Bird flu confirmed at site in Mid Suffolk

Broilers in a shed

Poultry keepers have been on high alert against bird flu since November of last year - Credit: PA

Birds at a site near Elmswell are set to be humanely culled following an outbreak of bird flu.

Department for Environment Food and Rural Affairs (DEFRA) officials have confirmed that the highly pathogenic H5N1 strain of avian influenza has been confirmed at a site near Finningham, Wyverstone and Westhorpe.

The government has to date confirmed 82 cases of the H5N1 strain in England over this winter.

"Highly pathogenic avian influenza (HPAI) H5N1 was confirmed in birds at a premises near Elmswell, Mid Suffolk, Suffolk on the 26 February 2022. A 3km Protection Zone and 10km Surveillance Zone has been put in place around the premises. All birds on the infected premises will be humanely culled," DEFRA said.

It's the latest in a series of outbreaks confirmed across East Anglia over the past few months.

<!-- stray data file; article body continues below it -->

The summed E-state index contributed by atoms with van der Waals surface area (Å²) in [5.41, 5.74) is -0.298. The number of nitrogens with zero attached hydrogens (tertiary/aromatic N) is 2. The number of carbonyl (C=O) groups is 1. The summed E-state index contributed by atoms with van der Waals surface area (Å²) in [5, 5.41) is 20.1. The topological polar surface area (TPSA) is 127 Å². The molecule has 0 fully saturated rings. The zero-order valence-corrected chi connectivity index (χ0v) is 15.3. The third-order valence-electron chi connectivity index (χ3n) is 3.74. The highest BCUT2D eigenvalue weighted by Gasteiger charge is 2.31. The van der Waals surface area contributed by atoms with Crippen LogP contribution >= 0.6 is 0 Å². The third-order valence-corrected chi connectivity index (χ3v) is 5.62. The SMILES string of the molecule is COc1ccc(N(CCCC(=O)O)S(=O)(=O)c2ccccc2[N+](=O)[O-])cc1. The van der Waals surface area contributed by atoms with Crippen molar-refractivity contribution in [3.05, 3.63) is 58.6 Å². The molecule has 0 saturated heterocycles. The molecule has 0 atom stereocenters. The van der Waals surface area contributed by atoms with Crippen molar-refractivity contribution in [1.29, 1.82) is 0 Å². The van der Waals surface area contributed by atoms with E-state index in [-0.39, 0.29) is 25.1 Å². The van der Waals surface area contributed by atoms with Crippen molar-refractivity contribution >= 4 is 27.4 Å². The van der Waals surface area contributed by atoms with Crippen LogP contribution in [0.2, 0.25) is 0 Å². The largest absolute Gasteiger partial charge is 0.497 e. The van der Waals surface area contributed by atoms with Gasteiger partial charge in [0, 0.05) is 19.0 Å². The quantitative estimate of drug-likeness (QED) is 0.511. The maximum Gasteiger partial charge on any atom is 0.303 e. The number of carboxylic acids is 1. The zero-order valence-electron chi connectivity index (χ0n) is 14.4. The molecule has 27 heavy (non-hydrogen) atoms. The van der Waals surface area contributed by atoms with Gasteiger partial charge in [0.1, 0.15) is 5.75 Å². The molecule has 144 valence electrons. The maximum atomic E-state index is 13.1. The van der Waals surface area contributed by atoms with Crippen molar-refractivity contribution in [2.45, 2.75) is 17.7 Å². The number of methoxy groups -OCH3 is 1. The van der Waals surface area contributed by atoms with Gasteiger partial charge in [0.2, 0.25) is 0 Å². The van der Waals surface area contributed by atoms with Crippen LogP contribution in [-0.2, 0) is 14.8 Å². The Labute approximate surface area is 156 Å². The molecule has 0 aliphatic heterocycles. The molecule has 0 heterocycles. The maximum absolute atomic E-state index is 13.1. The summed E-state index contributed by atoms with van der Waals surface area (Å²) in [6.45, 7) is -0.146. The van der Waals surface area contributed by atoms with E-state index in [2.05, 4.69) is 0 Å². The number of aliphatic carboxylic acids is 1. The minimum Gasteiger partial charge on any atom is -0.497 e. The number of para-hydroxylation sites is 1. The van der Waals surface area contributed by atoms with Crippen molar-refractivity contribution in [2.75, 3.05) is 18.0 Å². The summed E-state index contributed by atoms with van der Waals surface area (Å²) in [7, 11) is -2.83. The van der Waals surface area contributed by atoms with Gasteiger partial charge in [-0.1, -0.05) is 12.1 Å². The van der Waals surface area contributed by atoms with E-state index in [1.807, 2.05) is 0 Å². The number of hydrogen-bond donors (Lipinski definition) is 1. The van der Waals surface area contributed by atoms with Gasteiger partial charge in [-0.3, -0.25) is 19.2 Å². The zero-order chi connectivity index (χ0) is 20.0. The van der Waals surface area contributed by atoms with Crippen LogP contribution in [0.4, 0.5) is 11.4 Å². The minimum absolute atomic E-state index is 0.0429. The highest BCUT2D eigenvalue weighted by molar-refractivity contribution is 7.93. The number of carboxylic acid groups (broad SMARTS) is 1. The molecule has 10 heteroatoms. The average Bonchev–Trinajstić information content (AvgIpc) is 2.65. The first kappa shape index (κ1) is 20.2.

There is currently a disease control zone in force around a site near Fakenham as well.

The disease has been discovered at sites including at Wells-next-the-Sea, North Fambridge near Maldon and Frinton-on-Sea in November and Great Cornard, near Sudbury, in December. Disease control zones around these sites are no longer in place.

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The last few months have been an anxious time for poultry farmers across the region as the winter wild bird migration season got under way.  They have been on high alert  - even before the Chief Veterinary Officers for England, Scotland, Wales and Northern Ireland said all poultry must be housed from November 29 last year.

That meant that free-range birds had to brought indoors.

In December, UK chief vet Christin Middlemiss said the department had taken "swift action" to limit the spread of the disease including housing measures.

"However, we are seeing a growing number of bird flu cases both on commercial farms and in backyard birds right across the country.

"Many poultry keepers have excellent biosecurity standards but the number of cases we are seeing suggests that no enough is being done to keep bird flue out.

"Whether you keep just a few birds or thousands you must take action now to protect your birds from this highly infectious disease."